Buying a home is one of the most important decisions you’ll ever make. So it’s always best to get all the help you can. Here are some steps to consider.
Decide how much you can afford
Before you decide to buy, you should already have saved enough money for at least the down payment. If you are going to finance the home purchase with a mortgage, you should also get a mortgage pre-approval before you start shopping. Many realtors will ask if you’ve been approved. A lender will look at your finances and figure the amount of mortgage you can afford. Then the lender will give you a written confirmation, or certificate, for a fixed interest rate. This confirmation will be good for a specific period of time. A pre-approved mortgage is not a guarantee of being approved for the mortgage loan. Even if you haven’t found the home you want to buy, having a pre-approved mortgage amount will help keep a good price range in mind.
Bring these with you the first time you meet with a lender:
The cost of buying a home = one time costs (down payment, legal fees, inspection fees and taxes) + monthly costs (mortgage, utilities, maintenance, insurance and property taxes). When you buy a home in British Columbia, generally speaking you have to pay a Property Transfer Tax. The Property Transfer Tax is charged at a rate of 1% for the first $200,000 and 2% for the portion of the fair market value that is greater than $200,000. For example, if the fair market value of the property is $1-million, the Property Transfer Tax payable is $18,000. There are certain exemptions to the Property Transfer Tax. For example, if you are a first time home buyer, the Property Transfer Tax may be reduced or eliminated depending on the value of the property.
Additionally, GST (Goods and Services Tax) is payable on the purchase price of newly constructed or substantially renovated residential homes. Substantially renovated is defined in the legislation as the removal or replacement of most of the house construction components except for the foundation, external walls, interior supporting walls, floor, roof and staircase. The GST rate is 5% of the purchase price, subject to any applicable rebates. Used residential housing is not subject to GST.
Decide what you want to buy
First, decide where you want to live (urban, suburban, rural) and then decide which neighbourhood suits you best and what type of home (detached, attached or apartment) you want. It's best to explore the different areas of Metro Vancouver, such as Vancouver, Richmond, Burnaby, New Westminster, Delta, Surrey, White Rock, Coquitlam, North Vancouver, and West Vancouver.
After you have decided on the area and neighbourhood, you can write down additional criteria to enable a realtor to do searches for you. For example, your criteria may include the number of bedrooms, the number of bathrooms, the type of property (detached, townhouse, or condo/apartment), the age of the building, etc.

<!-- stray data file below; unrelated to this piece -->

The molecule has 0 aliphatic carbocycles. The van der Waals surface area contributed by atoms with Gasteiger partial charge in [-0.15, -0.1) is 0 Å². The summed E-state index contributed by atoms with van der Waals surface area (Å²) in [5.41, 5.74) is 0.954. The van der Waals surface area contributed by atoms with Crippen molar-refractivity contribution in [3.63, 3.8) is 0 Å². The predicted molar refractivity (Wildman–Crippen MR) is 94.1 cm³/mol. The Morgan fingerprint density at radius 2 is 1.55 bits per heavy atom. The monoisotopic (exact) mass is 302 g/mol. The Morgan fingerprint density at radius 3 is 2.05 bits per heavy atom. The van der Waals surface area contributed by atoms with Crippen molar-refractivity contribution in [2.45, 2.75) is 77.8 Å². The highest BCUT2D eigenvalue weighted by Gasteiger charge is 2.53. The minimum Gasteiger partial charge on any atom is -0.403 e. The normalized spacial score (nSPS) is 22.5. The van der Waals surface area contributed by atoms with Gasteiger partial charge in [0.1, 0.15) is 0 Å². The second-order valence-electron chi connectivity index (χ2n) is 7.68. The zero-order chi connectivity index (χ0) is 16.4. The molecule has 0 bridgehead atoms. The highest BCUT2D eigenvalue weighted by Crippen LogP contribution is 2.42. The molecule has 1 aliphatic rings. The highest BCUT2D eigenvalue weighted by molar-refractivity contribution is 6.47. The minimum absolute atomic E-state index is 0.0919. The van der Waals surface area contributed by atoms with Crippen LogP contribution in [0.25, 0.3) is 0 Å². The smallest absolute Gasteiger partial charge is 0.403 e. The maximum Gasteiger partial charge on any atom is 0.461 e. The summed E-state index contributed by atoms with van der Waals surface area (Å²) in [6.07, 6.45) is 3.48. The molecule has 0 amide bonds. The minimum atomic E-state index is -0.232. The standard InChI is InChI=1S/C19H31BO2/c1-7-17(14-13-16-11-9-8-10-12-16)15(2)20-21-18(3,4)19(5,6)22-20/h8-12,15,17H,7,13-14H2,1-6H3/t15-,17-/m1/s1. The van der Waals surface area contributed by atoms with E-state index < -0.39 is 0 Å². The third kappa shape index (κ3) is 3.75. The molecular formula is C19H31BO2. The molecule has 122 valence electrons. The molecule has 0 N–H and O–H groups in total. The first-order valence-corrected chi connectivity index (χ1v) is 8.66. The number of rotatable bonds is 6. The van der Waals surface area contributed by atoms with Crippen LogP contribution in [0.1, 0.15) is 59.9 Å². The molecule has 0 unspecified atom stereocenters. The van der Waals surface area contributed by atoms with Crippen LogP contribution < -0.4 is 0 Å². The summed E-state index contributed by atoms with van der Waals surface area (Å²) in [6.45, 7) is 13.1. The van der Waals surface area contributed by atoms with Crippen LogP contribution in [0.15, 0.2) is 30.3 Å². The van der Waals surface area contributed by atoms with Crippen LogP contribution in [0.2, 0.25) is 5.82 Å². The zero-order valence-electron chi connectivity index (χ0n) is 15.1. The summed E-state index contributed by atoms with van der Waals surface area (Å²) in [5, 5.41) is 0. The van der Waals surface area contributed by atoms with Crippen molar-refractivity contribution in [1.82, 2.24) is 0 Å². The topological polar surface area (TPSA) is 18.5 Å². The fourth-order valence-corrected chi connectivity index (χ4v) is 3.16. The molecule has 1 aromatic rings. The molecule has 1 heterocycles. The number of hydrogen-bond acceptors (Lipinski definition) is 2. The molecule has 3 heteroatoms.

Search for listings
As a realtor, I have access to an incredible search tool called the Multiple Listings Service® (MLS® for short) which contains information on property listings. can send you listings that fit your criteria and together, you can draw up a short list and visit a handful of homes to make an informed and wise decision.
Offer and Acceptance of offer
Once you have found the home you would like, a written offer to purchase must be prepared. An offer is usually recorded on a standard form entitled Contract of Purchase and Sale, which is jointly developed by the British Columbia Real Estate Association and the Canadian Bar Association BC Branch. When you prepare an offer, it should contain a number of standard details, plus any conditions which are important to you. Be fully aware that once you sign this document and the seller also signs it, a legally binding contract has been formed.
An offer should include:
If the seller signs your offer without making any changes, a legally binding contract has been formed. The seller may also reject your offer. The seller is under no obligation to accept your offer or to make a counter-offer. Alternatively, the seller can make changes to one or more items on your original offer. The seller is considered to have rejected your offer and to be making a new offer back to you. This new offer is usually referred to as a “counter-offer.” When you receive a counter-offer, you then have the same three options as the seller had: accept, reject or make a further counter-offer. The process of counter-offers may continue until an agreement is reached.
Completing the purchase
The Contract of Purchase and Sale, which you signed, will state the completion day for the transaction. This is called the completion date. It is important that the completion date does not fall on the weekend or a holiday. On that day, legal ownership will transfer from the old owner to you in exchange for the purchase price of the home. You will be able to move in on the possession date stated on your contract. The completion and possession dates are not necessarily on the same date.